You will have to buy an adapter plate to mount to the threaded spindle but they are readily available and you can then easily spin off the chuck and spin on something else.

                        Dave A.
                        P.S. The ER40 system will accomodate .040 differences in diam. supposedly, and an 18? piece set will cover the entire range, instead of having to buy 32nds in a 5C system
                        Last edited by koda2; 01-09-2016, 04:00 PM. Reason: add text

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                        • #13
                          "I was encouraged to get a 5C collet system but they are much more expensive, albeit maybe more accurate."

                          really? more accurate? can you substanciate, please? what data do you have available?

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                          • #14
                            I have a couple ER chucks. One is mounted on an MT3 adapter, another has a mount for the spindle's plate just like a plain back chuck uses.

                            My lathes use clumsy mounting systems for the chucks, and it takes several minutes to dismount one chuck and put a different one on. One lathe spindle has a threaded nose, the other has the plain back with holes for mounting studs to go through. I have ER32 chucks set up for both.


                            For real quick swapping of chucks, the ER32 collet chuck with morse taper is the fastest. Clean the taper with a brush, pop in it, cinch the drawbar slightly. To take it out, loosen the drawbar and a light tap will knock the chuck free. I use that chuck most frequently when doing multiple operations on short pieces.

                            I suspect that a chuck with an MT3 mount is more likely to be accurate than a flat mount that has to register on a lip of a mounting plate.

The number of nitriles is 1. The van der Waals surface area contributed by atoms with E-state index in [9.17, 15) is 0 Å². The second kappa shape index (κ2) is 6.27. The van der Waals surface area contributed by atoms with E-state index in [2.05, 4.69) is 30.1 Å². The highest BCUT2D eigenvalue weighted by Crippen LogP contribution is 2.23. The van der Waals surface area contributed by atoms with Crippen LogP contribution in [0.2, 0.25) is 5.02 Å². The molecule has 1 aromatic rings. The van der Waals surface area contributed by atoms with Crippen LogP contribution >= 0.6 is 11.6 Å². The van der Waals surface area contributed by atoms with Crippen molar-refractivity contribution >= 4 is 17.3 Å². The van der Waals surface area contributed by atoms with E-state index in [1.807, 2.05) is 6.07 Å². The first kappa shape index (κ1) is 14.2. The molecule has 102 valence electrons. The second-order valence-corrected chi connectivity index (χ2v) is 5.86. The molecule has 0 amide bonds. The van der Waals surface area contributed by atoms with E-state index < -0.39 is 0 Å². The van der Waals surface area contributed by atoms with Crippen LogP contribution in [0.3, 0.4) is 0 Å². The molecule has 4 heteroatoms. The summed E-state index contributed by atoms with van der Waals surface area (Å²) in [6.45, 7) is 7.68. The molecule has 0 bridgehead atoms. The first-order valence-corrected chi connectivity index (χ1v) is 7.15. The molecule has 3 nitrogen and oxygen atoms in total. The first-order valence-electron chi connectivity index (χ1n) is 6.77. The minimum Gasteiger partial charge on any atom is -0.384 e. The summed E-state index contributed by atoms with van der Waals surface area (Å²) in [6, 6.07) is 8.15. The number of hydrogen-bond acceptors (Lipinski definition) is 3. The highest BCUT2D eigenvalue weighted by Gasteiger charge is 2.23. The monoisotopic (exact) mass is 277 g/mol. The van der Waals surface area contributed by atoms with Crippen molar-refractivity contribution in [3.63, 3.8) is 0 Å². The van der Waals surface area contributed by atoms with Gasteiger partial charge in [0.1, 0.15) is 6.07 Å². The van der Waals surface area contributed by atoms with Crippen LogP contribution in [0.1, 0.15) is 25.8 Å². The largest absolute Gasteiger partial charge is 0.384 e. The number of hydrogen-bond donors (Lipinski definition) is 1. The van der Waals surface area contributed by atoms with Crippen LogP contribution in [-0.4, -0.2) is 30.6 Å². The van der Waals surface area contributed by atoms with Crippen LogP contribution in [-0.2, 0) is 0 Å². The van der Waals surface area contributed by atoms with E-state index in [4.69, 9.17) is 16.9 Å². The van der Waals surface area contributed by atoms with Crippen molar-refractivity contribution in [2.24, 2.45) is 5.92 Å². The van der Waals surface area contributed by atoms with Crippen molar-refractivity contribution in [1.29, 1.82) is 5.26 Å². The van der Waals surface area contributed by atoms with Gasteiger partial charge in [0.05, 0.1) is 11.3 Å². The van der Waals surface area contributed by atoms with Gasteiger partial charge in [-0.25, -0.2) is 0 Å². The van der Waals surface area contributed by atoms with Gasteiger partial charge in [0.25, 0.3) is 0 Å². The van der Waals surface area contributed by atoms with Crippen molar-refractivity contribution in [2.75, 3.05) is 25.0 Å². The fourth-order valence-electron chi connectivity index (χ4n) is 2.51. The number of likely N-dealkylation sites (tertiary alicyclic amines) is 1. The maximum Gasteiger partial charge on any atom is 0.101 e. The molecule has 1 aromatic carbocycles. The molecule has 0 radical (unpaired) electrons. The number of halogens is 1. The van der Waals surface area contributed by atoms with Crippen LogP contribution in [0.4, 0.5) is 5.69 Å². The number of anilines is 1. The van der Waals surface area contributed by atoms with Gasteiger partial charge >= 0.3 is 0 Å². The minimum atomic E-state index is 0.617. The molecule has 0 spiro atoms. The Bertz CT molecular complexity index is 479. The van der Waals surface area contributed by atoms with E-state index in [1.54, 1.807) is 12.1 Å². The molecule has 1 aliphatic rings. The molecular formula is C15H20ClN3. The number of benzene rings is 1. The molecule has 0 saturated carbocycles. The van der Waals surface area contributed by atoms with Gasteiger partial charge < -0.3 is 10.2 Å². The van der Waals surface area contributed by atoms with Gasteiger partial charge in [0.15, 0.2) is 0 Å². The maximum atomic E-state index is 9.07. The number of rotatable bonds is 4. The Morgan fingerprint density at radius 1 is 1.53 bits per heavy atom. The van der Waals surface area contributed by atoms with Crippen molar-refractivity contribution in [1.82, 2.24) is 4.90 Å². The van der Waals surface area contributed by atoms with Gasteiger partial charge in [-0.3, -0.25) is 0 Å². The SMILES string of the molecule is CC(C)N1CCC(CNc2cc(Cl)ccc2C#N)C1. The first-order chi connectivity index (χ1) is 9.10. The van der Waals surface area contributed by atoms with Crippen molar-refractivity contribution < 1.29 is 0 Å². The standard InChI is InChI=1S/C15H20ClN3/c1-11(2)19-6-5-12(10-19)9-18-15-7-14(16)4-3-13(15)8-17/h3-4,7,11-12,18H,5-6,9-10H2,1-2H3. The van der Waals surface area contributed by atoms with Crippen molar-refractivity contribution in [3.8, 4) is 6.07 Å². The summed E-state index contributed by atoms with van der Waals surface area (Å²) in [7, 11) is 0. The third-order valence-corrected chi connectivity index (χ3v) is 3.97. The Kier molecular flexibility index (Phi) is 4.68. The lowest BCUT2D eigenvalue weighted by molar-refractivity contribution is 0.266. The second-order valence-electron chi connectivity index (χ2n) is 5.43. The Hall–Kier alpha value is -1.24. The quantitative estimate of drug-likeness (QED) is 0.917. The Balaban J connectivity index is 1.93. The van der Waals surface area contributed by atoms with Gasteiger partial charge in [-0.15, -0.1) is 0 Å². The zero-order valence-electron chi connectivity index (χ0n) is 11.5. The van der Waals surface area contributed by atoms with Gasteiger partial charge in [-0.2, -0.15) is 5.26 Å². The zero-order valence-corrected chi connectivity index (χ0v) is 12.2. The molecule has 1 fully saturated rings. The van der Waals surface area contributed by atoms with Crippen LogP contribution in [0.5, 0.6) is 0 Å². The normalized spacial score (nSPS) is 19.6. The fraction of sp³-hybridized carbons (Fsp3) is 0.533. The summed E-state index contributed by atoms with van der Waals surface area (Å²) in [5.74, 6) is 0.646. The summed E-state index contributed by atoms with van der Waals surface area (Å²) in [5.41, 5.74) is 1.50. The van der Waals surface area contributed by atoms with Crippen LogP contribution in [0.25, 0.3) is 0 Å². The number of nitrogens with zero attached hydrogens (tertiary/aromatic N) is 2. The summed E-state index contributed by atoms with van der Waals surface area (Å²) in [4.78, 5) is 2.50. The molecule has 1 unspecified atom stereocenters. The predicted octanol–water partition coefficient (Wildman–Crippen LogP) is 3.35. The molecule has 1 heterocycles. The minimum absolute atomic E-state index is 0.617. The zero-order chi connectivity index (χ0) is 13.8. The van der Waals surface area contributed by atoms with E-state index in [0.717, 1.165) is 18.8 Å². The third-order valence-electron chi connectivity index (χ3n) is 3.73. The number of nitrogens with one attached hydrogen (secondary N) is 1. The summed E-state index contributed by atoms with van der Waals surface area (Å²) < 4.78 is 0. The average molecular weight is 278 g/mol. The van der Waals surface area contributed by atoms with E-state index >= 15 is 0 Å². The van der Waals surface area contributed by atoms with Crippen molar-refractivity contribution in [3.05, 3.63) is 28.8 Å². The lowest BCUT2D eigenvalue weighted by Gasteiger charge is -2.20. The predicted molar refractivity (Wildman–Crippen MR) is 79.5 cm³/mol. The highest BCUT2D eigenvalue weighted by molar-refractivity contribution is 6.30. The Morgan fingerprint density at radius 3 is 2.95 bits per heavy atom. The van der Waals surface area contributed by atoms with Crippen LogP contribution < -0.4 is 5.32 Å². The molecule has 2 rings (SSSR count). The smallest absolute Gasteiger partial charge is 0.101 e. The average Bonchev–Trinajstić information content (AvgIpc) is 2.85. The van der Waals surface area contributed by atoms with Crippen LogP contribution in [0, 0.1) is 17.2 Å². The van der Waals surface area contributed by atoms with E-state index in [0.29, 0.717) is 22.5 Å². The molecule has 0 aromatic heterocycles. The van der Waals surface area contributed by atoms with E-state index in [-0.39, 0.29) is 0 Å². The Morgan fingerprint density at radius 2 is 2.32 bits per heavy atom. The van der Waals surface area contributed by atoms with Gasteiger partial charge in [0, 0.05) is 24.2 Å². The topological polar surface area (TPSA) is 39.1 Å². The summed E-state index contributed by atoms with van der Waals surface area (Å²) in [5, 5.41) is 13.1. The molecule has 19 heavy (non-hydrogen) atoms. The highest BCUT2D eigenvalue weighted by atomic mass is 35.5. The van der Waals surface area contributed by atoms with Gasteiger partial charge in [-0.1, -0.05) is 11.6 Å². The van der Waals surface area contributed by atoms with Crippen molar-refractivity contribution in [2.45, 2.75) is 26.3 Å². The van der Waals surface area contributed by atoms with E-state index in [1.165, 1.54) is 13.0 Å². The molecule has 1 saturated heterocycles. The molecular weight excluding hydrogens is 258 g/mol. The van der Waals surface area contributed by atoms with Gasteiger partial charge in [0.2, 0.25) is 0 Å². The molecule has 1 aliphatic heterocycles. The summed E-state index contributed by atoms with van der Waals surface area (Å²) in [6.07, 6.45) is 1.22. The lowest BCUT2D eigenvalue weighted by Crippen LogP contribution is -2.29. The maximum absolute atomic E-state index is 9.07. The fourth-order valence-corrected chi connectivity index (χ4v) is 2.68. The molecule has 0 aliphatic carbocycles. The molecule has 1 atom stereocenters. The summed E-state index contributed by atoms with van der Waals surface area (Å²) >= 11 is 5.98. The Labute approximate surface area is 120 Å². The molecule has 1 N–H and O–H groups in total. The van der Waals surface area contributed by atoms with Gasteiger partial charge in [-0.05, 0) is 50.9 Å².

Dan
                            At the end of the project, there is a profound difference between spare parts and extra parts.

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                            • #15
                              Originally posted by dian View Post
                              "I was encouraged to get a 5C collet system but they are much more expensive, albeit maybe more accurate."

                              really? more accurate? can you substanciate, please? what data do you have available?
                              As with Dan, I suspect that the mounting is the source of inaccuracy. That and the long stickout compared to an "in-spindle" mounting.

                              If, as with some machines, the collet taper is made in the spindle, the accuracy is almost sure to be better than a system where there is a multi-part mounting system interposed between the spindle and collet, even if the tolerances for all the parts on both are identical.
                              1601

                              Keep eye on ball.
                              Hashim Khan